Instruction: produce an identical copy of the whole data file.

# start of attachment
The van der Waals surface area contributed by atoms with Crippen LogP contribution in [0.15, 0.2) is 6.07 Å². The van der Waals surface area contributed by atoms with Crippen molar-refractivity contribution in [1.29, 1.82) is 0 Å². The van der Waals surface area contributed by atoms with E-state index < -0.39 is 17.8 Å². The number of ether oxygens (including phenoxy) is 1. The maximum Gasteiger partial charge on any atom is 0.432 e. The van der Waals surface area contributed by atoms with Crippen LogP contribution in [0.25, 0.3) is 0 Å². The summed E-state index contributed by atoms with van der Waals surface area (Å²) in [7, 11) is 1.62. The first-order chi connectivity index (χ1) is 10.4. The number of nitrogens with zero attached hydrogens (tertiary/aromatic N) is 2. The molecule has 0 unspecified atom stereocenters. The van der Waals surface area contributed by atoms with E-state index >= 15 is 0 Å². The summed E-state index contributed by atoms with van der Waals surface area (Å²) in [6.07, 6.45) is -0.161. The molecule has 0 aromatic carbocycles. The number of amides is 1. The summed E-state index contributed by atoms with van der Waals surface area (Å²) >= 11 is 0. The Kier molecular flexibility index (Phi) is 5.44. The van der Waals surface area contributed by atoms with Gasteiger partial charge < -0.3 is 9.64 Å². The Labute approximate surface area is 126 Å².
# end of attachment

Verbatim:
The van der Waals surface area contributed by atoms with Crippen LogP contribution in [0.15, 0.2) is 6.07 Å². The van der Waals surface area contributed by atoms with Crippen molar-refractivity contribution in [1.29, 1.82) is 0 Å². The van der Waals surface area contributed by atoms with E-state index < -0.39 is 17.8 Å². The number of ether oxygens (including phenoxy) is 1. The maximum Gasteiger partial charge on any atom is 0.432 e. The van der Waals surface area contributed by atoms with Crippen LogP contribution in [0.25, 0.3) is 0 Å². The summed E-state index contributed by atoms with van der Waals surface area (Å²) in [7, 11) is 1.62. The first-order chi connectivity index (χ1) is 10.4. The number of nitrogens with zero attached hydrogens (tertiary/aromatic N) is 2. The molecule has 0 unspecified atom stereocenters. The van der Waals surface area contributed by atoms with E-state index >= 15 is 0 Å². The summed E-state index contributed by atoms with van der Waals surface area (Å²) in [6.07, 6.45) is -0.161. The molecule has 0 aromatic carbocycles. The number of amides is 1. The summed E-state index contributed by atoms with van der Waals surface area (Å²) >= 11 is 0. The Kier molecular flexibility index (Phi) is 5.44. The van der Waals surface area contributed by atoms with Gasteiger partial charge < -0.3 is 9.64 Å². The Labute approximate surface area is 126 Å².